Notes: Quarterly Journal of the Music Library Association

Publication Profiles > LIS Scholarly Journals > Notes: Quarterly Journal of the Music Library Association

 

Publication analysis


About the publication

Title: Notes: Quarterly Journal of the Music Library Association

Website: http://www.musiclibraryassoc.org/?page=Notes

Purpose, objective, or mission: Per their website, Notes is the journal of the Music Library Association and since 1934 has offered “its readers interesting, informative, and well-written articles in the areas of music librarianship, music bibliography and discography, the music trade, and on certain aspects of music history.”1

Target audience: Primarily music librarians, but also musicologists, musicians, and music lovers.2

Publisher: Music Library Association, Inc.3

Peer reviewed? Yes.4

Type: LIS scholarly. Notes is a top-tier humanities scholarly journal. It is peer-reviewed, and contributors are almost exclusively academic music librarians and/or musicologists preeminent in their field. This is a publication primarily by and for scholars.5

Medium: Print and online.6

Content: Issues typically contain an editorial section, general articles on music and music librarianship,7 and reviews of books, periodicals, and media materials.8

Frequency of publication: Quarterly.9

About the publication’s submission guidelines

Location of submission guidelines: http://www.musiclibraryassoc.org/?page=Notescontributors

Types of contributions accepted: According to the journal’s submission guidelines, “Notes welcomes submissions of interesting, informative, and well-written articles in the areas of music librarianship, music bibliography, the music trade, and discography, and on certain aspects of music history.”10 Unsolicited reviews are not accepted, but persons who wish to become reviewers for the publication “are invited to send a curriculum vitae and a statement delineating their special areas of interest and competence to the appropriate editors.”11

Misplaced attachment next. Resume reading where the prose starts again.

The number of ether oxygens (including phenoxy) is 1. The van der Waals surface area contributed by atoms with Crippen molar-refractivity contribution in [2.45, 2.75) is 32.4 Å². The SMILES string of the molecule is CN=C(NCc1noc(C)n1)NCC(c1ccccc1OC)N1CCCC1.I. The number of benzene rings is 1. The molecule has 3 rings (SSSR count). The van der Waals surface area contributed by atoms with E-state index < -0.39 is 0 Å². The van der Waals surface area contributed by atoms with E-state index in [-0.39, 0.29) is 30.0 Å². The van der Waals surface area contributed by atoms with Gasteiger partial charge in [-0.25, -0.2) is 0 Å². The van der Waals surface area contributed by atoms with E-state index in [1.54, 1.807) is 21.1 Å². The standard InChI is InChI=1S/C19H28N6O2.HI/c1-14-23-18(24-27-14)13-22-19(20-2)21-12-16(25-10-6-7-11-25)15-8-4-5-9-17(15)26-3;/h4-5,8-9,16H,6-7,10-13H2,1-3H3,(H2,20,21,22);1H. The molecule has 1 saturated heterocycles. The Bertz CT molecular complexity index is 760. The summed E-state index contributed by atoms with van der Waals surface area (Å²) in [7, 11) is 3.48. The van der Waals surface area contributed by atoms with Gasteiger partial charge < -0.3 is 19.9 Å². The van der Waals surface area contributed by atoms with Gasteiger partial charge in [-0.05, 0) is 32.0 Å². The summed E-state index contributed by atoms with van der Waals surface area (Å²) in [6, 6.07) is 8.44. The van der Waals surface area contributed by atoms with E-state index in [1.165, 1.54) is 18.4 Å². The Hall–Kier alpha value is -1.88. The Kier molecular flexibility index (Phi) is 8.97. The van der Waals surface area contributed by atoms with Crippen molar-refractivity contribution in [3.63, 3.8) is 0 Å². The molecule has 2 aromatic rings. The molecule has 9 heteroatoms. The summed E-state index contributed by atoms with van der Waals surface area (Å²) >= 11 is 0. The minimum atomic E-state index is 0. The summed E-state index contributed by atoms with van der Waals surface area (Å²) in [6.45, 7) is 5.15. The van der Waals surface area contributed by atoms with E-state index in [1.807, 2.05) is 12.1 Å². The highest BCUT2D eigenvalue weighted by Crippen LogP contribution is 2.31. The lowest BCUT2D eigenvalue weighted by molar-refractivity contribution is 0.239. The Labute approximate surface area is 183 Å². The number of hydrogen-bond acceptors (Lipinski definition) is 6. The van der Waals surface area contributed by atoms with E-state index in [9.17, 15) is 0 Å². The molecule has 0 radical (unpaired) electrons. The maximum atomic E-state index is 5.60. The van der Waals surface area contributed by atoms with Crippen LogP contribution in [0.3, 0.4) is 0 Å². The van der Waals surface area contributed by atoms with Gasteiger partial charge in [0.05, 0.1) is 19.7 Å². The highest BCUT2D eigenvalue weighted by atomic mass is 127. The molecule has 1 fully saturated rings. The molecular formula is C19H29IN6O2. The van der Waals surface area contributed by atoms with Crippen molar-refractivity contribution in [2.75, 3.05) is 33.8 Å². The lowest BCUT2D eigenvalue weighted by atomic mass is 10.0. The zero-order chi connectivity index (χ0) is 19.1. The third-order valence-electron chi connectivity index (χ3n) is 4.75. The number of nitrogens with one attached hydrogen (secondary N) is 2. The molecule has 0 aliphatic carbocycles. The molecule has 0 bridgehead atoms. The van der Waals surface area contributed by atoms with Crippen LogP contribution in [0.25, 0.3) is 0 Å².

Submission and review process: Articles should be submitted in electronic form as an email attachment. A brief author note should be included as the fist (unnumbered) note. The article should be followed by an abstract of not more than 250 words. Manuscripts are first read by the editor for “general suitability,” and then are subjected to a double-blind peer review process. Once a submission is accepted, the author is informed of the conditions governing that acceptance.12

Editorial tone: Not specified.

Style guide used: The Chicago Manual of Style, 16th edition.13

Conclusion: Evaluation of publication’s potential for LIS authors

As the quarterly journal of the Music Library Association, Notes clearly belongs to the library and information science literature. Music librarianship, however, is still largely the domain of librarians who are also scholars in the field of musicology–they have advanced degrees, teach, and publish in both disciplines. As such, publishing in Notes is only an option for LIS authors with a great deal of expertise in both librarianship and some area of musicology, such as music history, music theory, or the music trade. Being published in Notes would be a huge boost to the career of any LIS author who could manage it, and it would be sure to impress almost any tenure committee.

 

Audience analysis


About the publication’s readers

Publication circulation: According to Editor Jim Cassaro, 2,200 copies of each issue of Notes are printed; 2,000 of these are sent to Music Library Association members (individual and institutional) and individual subscribers.14